This report covers the planned application of Vietnam’s social insurance scheme to expatriates working in the country starting 1 January 2018.
Starting 1 January 2018, expatriate employees working in Vietnam under work permits, practicing licences, or certificates issued by Vietnamese competent authorities, are allowed to participate in Vietnam’s social insurance (“SI”) scheme.
Vietnam is not a signatory to any international social security agreement. If participation in the SI scheme becomes compulsory, an employee who continues to participate in his or her home country’s social insurance scheme will be subject to social insurance contributions in two countries.
In some cases, depending on domestic law and whether the employee is coming from a “high cost” social insurance scheme, the social insurance costs borne by the employee in Vietnam may be lower. As a result, this could ease employers’ social insurance-related international assignment costs.
If the employee discontinues participating in his or her home country scheme, if permitted, and begins participating in Vietnam’s, adjustments to payroll / withholding will be required.
Under current regulations, Vietnamese employees are subject to compulsory social insurance (SI), health insurance (HI), and unemployment insurance (UI). Expatriate employees, on the other hand, are generally subject only to HI.
On 20 November 2014, the National Assembly issued Law 58/2014/QH13, broadening the applicable “objects” of compulsory SI. The Vietnamese SI scheme provides coverage for illness, maternity, occupational diseases and accidents, retirement, and death. The aforementioned “objects” include expatriate employees working in Vietnam under work permits, practicing licences, or certificates issued by Vietnamese competent authorities. The law mentioned that these expatriates are allowed to participate in the compulsory SI scheme effective 1 January 2018.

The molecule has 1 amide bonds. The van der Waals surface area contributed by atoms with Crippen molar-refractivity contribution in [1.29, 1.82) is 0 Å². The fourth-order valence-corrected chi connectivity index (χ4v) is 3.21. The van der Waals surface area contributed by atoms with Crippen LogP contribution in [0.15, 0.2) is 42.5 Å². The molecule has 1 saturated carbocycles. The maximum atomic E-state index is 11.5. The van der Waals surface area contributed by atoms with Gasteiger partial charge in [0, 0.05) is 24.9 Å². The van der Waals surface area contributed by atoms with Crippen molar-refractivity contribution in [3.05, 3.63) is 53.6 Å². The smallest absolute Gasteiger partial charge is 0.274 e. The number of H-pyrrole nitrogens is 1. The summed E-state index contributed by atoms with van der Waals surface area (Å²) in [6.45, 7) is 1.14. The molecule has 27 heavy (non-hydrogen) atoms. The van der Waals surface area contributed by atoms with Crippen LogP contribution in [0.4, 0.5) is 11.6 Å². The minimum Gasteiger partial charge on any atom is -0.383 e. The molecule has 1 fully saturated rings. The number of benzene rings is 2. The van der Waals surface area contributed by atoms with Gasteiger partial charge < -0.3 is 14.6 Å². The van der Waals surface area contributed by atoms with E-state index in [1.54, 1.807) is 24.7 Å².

Given the wording “allowed”, it is unclear whether expatriates will in fact be required to participate in the SI scheme or will be subject only to voluntary participation. Further, the said law did not differentiate expatriates who have a local labour contract from those who are under assignment/secondment letters to Vietnam.
There have been some recent notable developments:
Currently, the SI contribution rates are 17.5 percent for employers and 8 percent for employees. The SI contribution base includes base salary, allowances, and other “regular” payments. Similar to the SI scheme applied for Vietnamese employees, the monthly employment income subject to SI for expatriate employees will be capped at 20 times the base salary set by the Vietnamese government. At present, this cap is VND 26 million per month (which will increase to VND 27.8 million from July 2018), thereby making a maximum combined employer and employee contribution of VND 6.63 million or approximately USD 290 per month. [VND 1 = GBP 0.0000328 | VND 1 = USD 0.000044 | VND 1 = EUR 0.000037 | VND 1 = AUD 0.000057]
Employers with expatriate employees in Vietnam and those planning to come to live and work in Vietnam should be vigilant regarding this development, given the brief timeframe expected for its application.
The Global Mobility Services team with the KPMG International member firm in Vietnam will endeavor to keep you updated on this matter. We will aim to issue another GMS Flash Alert when the official Decree is issued by the Vietnamese government.
The information contained in this newsletter was submitted by the KPMG International member firm in Vietnam.
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